Andreas Hartknopf - Andreas Hartknopf

Andreas Hartknopf. An Allegory is a novel by Karl Philipp Moritz that was published in 1786. A sequel appeared in 1790 under the title Andreas Hartknopfs Predigerjahre .

The text is preceded by a motto from Paul's second letter to the Corinthians : "The letter kills, but the spirit gives life."


Andreas Hartknopf has learned two professions: he is a blacksmith and a preacher. On a long wandering east from his native Westphalia, he arrives in the town of Gellenhausen, where he spent his childhood and where his cousin Knapp runs the inn "Das Paradies". Shortly before the city he meets Küster and Hagebuck: two friends who are at the Philanthropinum Dessaugot to know and have now set up such a school in Gellenhausen. However, contrary to the teaching they represent, they are not exactly philanthropic in everyday life. The narrator speaks of them as “cosmopolitans” and “world reformers” in a dismissive, ironic tone. The widowed innkeeper Knapp, Hartknopf's cousin, rejects the educational methods of the Philanthropinum and raises his son himself. In the town's churchyard, Hartknopf and Knapp meet the retired principal of the Latin School , Hartknopf's former teacher, with whom he has a kind of spiritual relationship and deep gratitude connects.

The next morning, Hartknopf, accompanied by his cousin's old dog, hikes up the gallows hill outside the city. He meets the old principal again, but their conversation is interrupted by the arrival of Hagebuck and his students. The dog gets too close to Hagebuck, Hagebuck kicks him and kills him with it. When the cousin found out, he mourned the animal that once saved his life.

At this point the reader learns about the anonymous first-person narrator, a friend of Hartknopf, details about Knapp: Like him, he also attended Latin school and had the potential for a “higher” intellectual profession. Out of philanthropy and compassion for the weak and outcasts, however, he decided to buy an inn and serve people there who could not find accommodation anywhere else. He tries to help these people on a spiritual level and to lift them up again. He prefers practical help in everyday life to great theories; thus he stands in contrast to Hagebuck and has the recognizable sympathy of the narrator. He educates his son to be patient, charitable and practical. In addition, he keeps showing him the transience of human beings, since in his opinion you can only use your day if you are always aware of finiteness.

Hartknopf himself is also shaped by these values: Despite his abilities, he works as a blacksmith in order to be useful in the small things of the world. He is humble and avoids contact with people on his travels. His father, seduced by alchemy , turned away from the craft. His attempts to make gold ultimately impoverished him.

The narrator now describes how he once got to know Hartknopf: He came on his wandering to Erfurt , where he began to study theology. One evening the narrator went to the Steigerwald to find Klopstock's messiahreading while watching the sunset over the city. Hartknopf met him and triggered a feeling of shame in the narrator: He realized that he had only staged the sensitive romantic situation and was playing something for himself. As a result, a friendship develops in which the narrator learns a lot from Hartknopf: about astronomy, about music as an expression of feeling, about poetry as a consolation for the soul, and about a real, comprehensive form of wisdom through which one can find one's way in the spirit Recognizes others and becomes a resident of a “ghost republic”.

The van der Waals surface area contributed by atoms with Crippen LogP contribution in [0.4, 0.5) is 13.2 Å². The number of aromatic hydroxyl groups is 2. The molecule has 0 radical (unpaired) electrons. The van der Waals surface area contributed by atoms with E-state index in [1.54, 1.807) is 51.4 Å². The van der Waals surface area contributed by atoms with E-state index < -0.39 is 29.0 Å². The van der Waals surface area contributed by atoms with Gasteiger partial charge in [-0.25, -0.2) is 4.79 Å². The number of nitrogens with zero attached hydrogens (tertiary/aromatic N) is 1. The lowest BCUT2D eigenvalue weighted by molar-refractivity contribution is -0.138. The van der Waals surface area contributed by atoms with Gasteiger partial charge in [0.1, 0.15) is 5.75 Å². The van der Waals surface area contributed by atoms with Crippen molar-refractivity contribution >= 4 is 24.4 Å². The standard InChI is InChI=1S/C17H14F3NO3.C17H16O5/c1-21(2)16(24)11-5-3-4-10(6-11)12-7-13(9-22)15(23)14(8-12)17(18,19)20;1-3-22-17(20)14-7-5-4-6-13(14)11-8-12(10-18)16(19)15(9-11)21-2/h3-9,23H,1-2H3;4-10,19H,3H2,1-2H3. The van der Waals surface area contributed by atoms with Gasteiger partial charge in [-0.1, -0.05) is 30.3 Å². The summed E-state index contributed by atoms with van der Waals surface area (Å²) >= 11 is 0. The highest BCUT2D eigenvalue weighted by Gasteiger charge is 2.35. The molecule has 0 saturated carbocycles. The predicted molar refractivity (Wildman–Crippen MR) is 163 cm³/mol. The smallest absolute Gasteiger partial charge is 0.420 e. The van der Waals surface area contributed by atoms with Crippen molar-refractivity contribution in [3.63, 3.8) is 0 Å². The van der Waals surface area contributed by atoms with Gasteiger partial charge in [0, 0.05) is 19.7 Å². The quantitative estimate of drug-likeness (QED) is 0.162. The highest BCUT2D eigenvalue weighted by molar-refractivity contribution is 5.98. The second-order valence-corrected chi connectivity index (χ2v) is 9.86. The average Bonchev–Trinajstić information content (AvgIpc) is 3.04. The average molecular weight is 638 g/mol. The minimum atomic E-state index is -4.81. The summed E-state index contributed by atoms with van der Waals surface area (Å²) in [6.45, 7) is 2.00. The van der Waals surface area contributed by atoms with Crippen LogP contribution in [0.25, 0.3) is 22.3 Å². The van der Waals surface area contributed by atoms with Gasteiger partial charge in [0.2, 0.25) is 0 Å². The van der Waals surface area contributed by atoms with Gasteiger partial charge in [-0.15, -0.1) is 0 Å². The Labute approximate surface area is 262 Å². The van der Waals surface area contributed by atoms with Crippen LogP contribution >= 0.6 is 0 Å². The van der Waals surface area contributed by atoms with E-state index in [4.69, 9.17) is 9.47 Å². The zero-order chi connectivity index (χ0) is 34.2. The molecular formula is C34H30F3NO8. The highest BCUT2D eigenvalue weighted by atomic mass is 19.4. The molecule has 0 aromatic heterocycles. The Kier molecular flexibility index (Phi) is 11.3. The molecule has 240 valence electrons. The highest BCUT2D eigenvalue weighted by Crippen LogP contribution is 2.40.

Hartknopf visits a young monk in the Carthusian monastery in Erfurt who, after a friend died, withdrew from the world there. The monk is unhappy, but Hartknopf shows him that he can discover a whole world within himself that replaces the outer world for him. From the insight into the unchangeable life happiness can arise. Hartknopf's motto, which is mentioned at the beginning of the novel, is now applied: “I want what I have to. I have what I want. "

The novel ends with a “song to wisdom”, in which Hartknopf's maxims of life are summarized.


In 1787, a poem of praise to Hartknopf's author appeared in the fourth issue of the Thalia magazine, edited by Friedrich Schiller . Dispatched from an unnamed woman . [1]

Moritz's contemporary Jean Paul highly valued the novel, as did Arno Schmidt , who recommended it to his listeners in a radio essay on Moritz's 200th birthday. [2]

Benedikt Erenz reviewed the work in 2001 (on the occasion of the publication of the RUB edition) almost exuberantly and described it as "the strangest of all the strange works of the classical era", also because it has a "fragmentary pattern" instead of a stringent plot and itself none of the literary movements of the time of its origin ( late Enlightenment , early romantic or classical ) can be assigned. [3]


  • Christiane Frey: The way of all flesh - spirit and letter in Moritz 'Andreas Hartknopf. In: Markus Dauss, Rals Haekel (eds.): Body / Soul - Spirit / Letter. Dualisms in Aesthetics and the Arts around 1800 and 1900 . Königshausen & Neumann , Würzburg 2009. from p. 147. ISBN 978-3-8260-3649-1 .
  • Achim Geisenhanslüke : An allegory of finitude: Karl Philipp Moritz 'novel "Andreas Hartknopf". In: Eckart Goebel, Martin von Koppenfels (eds.): The finiteness of literature. Literary research . Akad.-Verlag, Berlin 2002. pp. 50-61. ISBN 3-05-003567-6 .


Individual evidence

  1. ^ Text of the poem on Wikisource
  2. Review on, published on June 17, 2016
  3. Benedikt Erenz: Incredible: Andreas Hartknopf! In: Die Zeit, July 5, 2001